Fast Semi Causal Nonparametric Markov Random Field Texture Synthesis on a Gaussian Pyramid
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This algorithm is a cut down version of the algorithm published in IEEE Transactions on Image Processing 1998. In this version, it has been rewritten for a single cpu machine. To maintain speed of synthesis, the update function pUpdateFn() has been set to return the maximum value. If this was modified to return a portion of the maximum value, then the synthesis would take longer, but there would be a gain in quality. If you do decide to modify the code, be careful, as I have not put in any safeguard checks. Best to fully understand the whole code, before modifying it.
This gaussian version implements the previous fast version on a Gaussian Pyramid of the input image (instead of a decimated quadtree as in the fast version). As can be seen in the results, there is not a great improvement. But just a reduction in speed of synthesis, as about 1/3 more pixels need to be synthesised. However there does appear to be also a reduction in the speckle noise that was apparent in the images synthesised by the fast version.
Recently there has been quite an influx of nonparametric sampling techniques for texture synthesis (,here is a brief list). This is because it has been the nonparametric models that have had the greatest success at synthesising arbitrary textures. This technique uses a multiscale approach, which has the advantage that only a small neighbourhood is required.
However the basis of the algorithm first appeared in:
- R. Paget and I. D. Longstaff, ``A nonparametric multiscale Markov random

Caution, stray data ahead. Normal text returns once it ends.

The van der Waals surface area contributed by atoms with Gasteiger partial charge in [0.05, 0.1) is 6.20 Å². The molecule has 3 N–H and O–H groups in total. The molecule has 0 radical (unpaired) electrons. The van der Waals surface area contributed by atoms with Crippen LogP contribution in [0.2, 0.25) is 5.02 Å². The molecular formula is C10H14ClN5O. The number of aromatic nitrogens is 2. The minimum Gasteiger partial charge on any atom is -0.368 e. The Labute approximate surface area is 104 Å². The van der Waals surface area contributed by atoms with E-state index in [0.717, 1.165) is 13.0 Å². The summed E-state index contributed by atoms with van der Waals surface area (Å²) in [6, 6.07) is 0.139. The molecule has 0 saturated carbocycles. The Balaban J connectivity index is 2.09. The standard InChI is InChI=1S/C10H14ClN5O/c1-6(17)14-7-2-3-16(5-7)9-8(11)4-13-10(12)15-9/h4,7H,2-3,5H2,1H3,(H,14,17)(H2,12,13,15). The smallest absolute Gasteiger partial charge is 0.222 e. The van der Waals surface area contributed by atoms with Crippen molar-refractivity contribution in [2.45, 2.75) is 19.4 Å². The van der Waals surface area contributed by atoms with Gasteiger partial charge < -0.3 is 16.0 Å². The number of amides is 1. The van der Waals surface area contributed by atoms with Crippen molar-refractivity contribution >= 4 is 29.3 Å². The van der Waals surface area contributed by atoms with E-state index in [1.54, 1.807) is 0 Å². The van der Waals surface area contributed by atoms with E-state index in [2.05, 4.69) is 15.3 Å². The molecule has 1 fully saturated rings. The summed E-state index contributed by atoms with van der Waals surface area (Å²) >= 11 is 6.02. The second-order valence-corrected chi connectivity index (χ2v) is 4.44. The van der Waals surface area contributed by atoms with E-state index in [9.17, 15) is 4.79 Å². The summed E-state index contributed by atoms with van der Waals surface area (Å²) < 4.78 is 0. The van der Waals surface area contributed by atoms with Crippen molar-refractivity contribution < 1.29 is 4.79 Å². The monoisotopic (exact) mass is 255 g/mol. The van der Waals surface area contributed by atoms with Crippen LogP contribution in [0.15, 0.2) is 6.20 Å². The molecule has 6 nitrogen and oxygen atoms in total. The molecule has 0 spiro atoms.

field model for synthesising natural textures,'' in Fourth International
Symposium on Signal Processing and its Applications, vol. 2, (Gold
Coast, Australia), pp. 744-747, ISSPA 96, August 1996.
- R. Paget and I. D. Longstaff, ``Texture synthesis via a nonparametric
Markov random field,'' in Proceedings of DICTA-95, Digital Image Computing:
Techniques and Applications (A. Maeder and B. Lovell, eds.), vol. 1,
(Brisbane, Australia), pp. 547-552, Australian Pattern Recognition Society,
The source code requires ImageMagick to be preinstalled. To compile the code, run gmake in the parent directory. There are two makefiles, one in parent directory, and in the src directory. If the code does not compile, both makefiles will need to be edited. I have written one for a sun (default) and one for an sgi machine, but I give no guarantees that they will work.
The program is executed with the following command
nonparaMRF_gaussian [-l levels] [-n neighOrder] [-s] [-t treeMax] [-c] [-x cols] [-y rows] [-m maskfile] [-h] texturefile
- levels =
- number of gray levels the image will be compacted to. Reducing the number from 255, will probably not improve the synthesis, and will most likely increase the run time.
- neighOrder =
- number to signify neighbourhood size. See neighbourhoods for schematics of the neighbourhoods used in the texture synthesis algorithm.
- s =
- if set, the neighbourhood becomes a square neighbourhood.
- treeMax =